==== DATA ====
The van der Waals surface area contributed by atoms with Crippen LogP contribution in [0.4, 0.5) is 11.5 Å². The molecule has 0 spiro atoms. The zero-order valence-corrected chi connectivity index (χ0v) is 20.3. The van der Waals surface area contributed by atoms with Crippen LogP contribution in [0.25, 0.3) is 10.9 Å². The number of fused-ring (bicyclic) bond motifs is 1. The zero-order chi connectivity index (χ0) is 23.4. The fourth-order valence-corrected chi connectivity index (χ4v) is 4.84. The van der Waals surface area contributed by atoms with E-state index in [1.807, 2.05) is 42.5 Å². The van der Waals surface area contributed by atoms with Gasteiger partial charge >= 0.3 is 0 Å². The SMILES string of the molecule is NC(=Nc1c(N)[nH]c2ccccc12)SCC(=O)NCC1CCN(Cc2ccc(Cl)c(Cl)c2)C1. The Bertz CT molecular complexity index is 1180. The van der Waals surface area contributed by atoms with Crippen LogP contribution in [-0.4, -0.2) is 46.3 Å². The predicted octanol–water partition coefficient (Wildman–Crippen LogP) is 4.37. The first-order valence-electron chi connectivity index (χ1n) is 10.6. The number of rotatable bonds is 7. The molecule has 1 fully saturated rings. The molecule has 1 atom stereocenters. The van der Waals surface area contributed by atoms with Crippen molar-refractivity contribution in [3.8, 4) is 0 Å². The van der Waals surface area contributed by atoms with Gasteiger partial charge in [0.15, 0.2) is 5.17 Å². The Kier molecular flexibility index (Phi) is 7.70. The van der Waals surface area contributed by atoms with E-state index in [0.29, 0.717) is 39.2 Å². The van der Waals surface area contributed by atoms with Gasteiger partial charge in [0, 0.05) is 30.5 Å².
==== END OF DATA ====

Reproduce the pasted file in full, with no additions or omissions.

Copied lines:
The van der Waals surface area contributed by atoms with Crippen LogP contribution in [0.4, 0.5) is 11.5 Å². The molecule has 0 spiro atoms. The zero-order valence-corrected chi connectivity index (χ0v) is 20.3. The van der Waals surface area contributed by atoms with Crippen LogP contribution in [0.25, 0.3) is 10.9 Å². The number of fused-ring (bicyclic) bond motifs is 1. The zero-order chi connectivity index (χ0) is 23.4. The fourth-order valence-corrected chi connectivity index (χ4v) is 4.84. The van der Waals surface area contributed by atoms with E-state index in [1.807, 2.05) is 42.5 Å². The van der Waals surface area contributed by atoms with Gasteiger partial charge >= 0.3 is 0 Å². The SMILES string of the molecule is NC(=Nc1c(N)[nH]c2ccccc12)SCC(=O)NCC1CCN(Cc2ccc(Cl)c(Cl)c2)C1. The Bertz CT molecular complexity index is 1180. The van der Waals surface area contributed by atoms with Crippen LogP contribution in [-0.4, -0.2) is 46.3 Å². The predicted octanol–water partition coefficient (Wildman–Crippen LogP) is 4.37. The first-order valence-electron chi connectivity index (χ1n) is 10.6. The number of rotatable bonds is 7. The molecule has 1 fully saturated rings. The molecule has 1 atom stereocenters. The van der Waals surface area contributed by atoms with Crippen molar-refractivity contribution in [3.8, 4) is 0 Å². The van der Waals surface area contributed by atoms with Gasteiger partial charge in [0.15, 0.2) is 5.17 Å². The Kier molecular flexibility index (Phi) is 7.70. The van der Waals surface area contributed by atoms with E-state index in [0.29, 0.717) is 39.2 Å². The van der Waals surface area contributed by atoms with Gasteiger partial charge in [0, 0.05) is 30.5 Å².